I encourage you to read the Merriam-Webster blog post, 6 obscure words for messes to learn more about these excellent words, including their origins.

Follow Shannon on Instagram if you’d like to see more of her cartoons!

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Worth repeating: Five questions to ask yourself before getting rid of paper

22 June 2020

Paper is one of the toughest things for people to make decisions about. I wrote this post eight years ago to help you figure out whether you need to keep a piece of paper. These five questions are still valid today.

Sometimes when I work with clients, I realize that they’ve hung onto a lot of paper out of fear. They’re afraid that they’ll toss or shred a piece of paper and find out later that they need it.

When you’re afraid to let go of paper, before long you get overrun. Then you add a feeling of overwhelm to the fear and it becomes really hard to go through the paper.

So to make things a little easier (and perhaps take away some of the fear), here are the five questions I suggest you ask yourself when you’re trying to make a decision about whether or not to keep a particular piece of paper (particularly paper related to finances):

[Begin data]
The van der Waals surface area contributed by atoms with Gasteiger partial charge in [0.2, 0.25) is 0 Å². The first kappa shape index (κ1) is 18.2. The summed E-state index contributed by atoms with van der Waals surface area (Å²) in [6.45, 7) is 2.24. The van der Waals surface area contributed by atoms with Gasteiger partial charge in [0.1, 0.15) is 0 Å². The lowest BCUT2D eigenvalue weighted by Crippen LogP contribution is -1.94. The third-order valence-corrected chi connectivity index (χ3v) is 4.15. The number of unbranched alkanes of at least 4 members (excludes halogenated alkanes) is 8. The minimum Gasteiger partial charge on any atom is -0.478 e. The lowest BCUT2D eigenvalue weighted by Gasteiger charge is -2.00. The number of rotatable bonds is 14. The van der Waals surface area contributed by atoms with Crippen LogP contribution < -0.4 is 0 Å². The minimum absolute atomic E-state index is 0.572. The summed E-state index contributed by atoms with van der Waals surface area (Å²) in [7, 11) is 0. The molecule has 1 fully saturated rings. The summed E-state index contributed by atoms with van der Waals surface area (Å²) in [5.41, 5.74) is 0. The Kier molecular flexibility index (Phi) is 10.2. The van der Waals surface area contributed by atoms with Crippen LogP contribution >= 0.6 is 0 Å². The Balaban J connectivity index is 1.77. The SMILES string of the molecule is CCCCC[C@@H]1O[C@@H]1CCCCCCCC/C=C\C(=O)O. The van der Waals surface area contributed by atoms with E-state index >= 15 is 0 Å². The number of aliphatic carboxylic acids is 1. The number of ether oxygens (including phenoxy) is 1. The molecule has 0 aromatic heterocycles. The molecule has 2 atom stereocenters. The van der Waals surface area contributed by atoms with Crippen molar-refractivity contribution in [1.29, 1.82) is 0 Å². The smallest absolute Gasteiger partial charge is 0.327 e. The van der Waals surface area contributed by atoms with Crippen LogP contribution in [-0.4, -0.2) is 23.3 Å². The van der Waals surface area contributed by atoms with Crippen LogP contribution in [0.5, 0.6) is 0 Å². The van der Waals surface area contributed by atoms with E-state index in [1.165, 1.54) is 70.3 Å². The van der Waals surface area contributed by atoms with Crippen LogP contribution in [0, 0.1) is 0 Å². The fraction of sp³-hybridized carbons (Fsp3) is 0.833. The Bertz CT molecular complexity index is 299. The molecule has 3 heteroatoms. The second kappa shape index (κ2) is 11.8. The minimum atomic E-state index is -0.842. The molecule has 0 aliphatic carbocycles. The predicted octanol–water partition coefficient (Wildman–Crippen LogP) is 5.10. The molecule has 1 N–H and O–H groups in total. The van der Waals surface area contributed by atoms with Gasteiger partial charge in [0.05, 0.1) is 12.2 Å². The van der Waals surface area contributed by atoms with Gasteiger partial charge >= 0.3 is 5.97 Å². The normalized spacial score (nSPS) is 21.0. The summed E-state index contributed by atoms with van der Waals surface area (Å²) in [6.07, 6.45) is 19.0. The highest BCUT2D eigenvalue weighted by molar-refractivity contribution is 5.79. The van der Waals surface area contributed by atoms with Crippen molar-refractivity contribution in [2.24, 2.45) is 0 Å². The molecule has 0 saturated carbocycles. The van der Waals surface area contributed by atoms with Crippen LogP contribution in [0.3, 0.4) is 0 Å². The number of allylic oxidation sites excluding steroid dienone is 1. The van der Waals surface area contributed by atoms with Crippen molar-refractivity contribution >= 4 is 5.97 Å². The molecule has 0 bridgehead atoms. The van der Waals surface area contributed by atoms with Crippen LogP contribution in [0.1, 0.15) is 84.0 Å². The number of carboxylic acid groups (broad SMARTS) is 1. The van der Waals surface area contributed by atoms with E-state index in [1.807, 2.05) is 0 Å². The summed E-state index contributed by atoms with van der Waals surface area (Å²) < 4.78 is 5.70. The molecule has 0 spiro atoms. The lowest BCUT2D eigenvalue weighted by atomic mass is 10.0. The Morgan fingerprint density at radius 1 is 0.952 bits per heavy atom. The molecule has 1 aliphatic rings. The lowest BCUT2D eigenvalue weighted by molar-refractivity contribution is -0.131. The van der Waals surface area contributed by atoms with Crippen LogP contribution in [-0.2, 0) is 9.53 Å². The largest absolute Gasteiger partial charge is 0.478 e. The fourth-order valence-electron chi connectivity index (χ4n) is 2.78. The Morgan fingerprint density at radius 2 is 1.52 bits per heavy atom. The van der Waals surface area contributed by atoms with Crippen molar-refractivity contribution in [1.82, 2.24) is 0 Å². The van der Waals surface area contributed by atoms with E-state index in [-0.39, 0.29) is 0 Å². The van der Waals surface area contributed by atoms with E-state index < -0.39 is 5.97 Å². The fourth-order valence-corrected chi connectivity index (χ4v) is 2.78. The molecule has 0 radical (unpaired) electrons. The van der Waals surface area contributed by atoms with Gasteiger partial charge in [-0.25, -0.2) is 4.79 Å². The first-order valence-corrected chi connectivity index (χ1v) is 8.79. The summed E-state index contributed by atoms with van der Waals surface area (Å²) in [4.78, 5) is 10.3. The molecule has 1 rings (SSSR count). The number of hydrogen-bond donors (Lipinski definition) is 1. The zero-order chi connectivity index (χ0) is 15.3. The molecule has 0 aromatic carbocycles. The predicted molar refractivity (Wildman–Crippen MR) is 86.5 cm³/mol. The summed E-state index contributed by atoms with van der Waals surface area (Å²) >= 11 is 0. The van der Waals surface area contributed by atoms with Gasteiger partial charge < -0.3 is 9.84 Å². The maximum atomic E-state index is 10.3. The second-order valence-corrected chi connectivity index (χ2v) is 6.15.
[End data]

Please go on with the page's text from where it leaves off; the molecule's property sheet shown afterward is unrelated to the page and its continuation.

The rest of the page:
• Can I get this information online?
  • Can I replace this paper if necessary?
  • Have I kept this type of information in the past and, if so, did I reference it?
  • Can I scan this document and keep it electronically?
  • What’s the worse that can happen if I get rid of this?

The fact of the matter is that very few papers are irreplaceable. So fear of getting rid of them is pretty unwarranted. You can always ask your tax advisor or your financial planner for advice. But hanging onto unneeded paper can weigh you down.

Why not take a few minutes now to go through your file cabinet and get rid of some outdated paper? (Don’t forget to shred anything with identifying information like social security numbers or account numbers.)

Photo by Steve Johnson on Unsplash

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Countdown to the Hamilton movie

17 June 2020

I’ve made no secret of the fact that I adore the Broadway show Hamilton (and its non-Broadway incarnations). I’ve seen it four times (three times in Chicago and once in St. Louis) and had a ticket for a May performance in St. Louis that was canceled. I was also planning to see it on our anniversary trip to New York in April. That trip, too, was canceled, thanks to the pandemic.

So you can imagine my glee when I learned that the Hamilton movie —a filmed version of the Broadway production with the original cast, shot two weeks before the original cast stopped performing—is being released for streaming on Disney+ on July 3, rather than in October 2021 in movie theaters as originally planned.

I’m already thinking about what I want to do to prepare in order to enhance my viewing pleasure. And I’m clearing my calendar for the day on July 3 with the intention of watching it many times.